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Oualata was our first off road destination and almost put us off the whole thing.  We had naively assumed that a piste was somewhat like a farm track or a Scandinavian country road, gravel surface, reasonably graded and clearly defined.  We had also assumed that it would be where the map showed it to be, rather than 10 km to the West!  It took about 3 hours to do the 100km or so from the main road at Nema.  We arrived just as darkness was falling which it does at an alarming rate that far South.  There were street lights, a recent addition, but sadly no electricity to power them, so we suddenly found ourselves at the end of a track, on a rubbish tip and no idea where the supposed hotel (as found on internet) actually was.

Instantly surrounded by inquisitive children, and shortly thereafter by a guide who showed us to the Hotel de la Ville, a former Oualata town house; very romantic with traditional furnishings and dinner in the courtyard by moonlight.  We had the choice of any room, being the only guests.  With the door open staring at the stars, it was a pleasant temperature, heat stored in the thick brick walls.  All night long the goats were bleating and we were woken by the cock crowing and the clanking bells of the goats wandering off to find pasture.  For breakfast, instant coffee and fresh bread with honey...again in the courtyard.  Our guide returned early as agreed to show us around.  First stop the gendarmerie!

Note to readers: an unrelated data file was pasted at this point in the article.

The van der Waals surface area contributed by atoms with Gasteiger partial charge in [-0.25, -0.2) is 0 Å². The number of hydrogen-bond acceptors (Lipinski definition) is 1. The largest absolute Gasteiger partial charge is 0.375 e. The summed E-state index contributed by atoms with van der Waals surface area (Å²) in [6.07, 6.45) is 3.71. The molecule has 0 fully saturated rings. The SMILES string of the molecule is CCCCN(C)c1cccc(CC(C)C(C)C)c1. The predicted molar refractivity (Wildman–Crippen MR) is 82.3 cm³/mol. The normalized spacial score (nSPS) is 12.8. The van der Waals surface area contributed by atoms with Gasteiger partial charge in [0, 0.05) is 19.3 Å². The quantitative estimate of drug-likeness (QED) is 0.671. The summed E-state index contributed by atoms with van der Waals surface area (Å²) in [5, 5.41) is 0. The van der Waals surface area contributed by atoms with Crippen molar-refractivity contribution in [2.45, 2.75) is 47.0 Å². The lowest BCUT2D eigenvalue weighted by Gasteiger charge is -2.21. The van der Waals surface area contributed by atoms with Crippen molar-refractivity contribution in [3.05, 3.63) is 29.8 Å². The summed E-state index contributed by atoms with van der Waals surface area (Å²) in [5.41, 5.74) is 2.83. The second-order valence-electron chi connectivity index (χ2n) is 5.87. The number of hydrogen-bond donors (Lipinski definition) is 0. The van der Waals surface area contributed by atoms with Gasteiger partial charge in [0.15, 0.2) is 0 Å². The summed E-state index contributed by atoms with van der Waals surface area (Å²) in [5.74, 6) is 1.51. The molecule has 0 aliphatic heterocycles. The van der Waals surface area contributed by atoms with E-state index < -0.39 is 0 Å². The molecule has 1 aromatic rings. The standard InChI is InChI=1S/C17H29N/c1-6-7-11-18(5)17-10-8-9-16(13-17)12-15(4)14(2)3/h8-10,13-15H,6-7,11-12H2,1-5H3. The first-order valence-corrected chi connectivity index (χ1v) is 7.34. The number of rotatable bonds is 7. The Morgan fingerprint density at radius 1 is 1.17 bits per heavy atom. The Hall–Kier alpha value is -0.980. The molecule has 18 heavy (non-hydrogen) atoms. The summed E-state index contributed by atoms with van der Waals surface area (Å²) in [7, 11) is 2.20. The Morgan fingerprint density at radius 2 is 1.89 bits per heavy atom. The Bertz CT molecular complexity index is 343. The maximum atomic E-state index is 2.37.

A very small town where everyone knows everybody else, so his sister runs the museum, his cousin the library...Probably one of the most interesting places I have ever been.  The desert is slowly filling the streets giving it a slightly surreal atmosphere, quite timeless.   As we had hoped, the buildings are fascinating, with highly decorated doorways.  There are a number of preserved buildings with original artefacts and furnishings and it is stunningly photogenic.  For further details on where it is and how to get there see itinerary page of Sahel 2005.




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Jeremy Harrison 2005-2013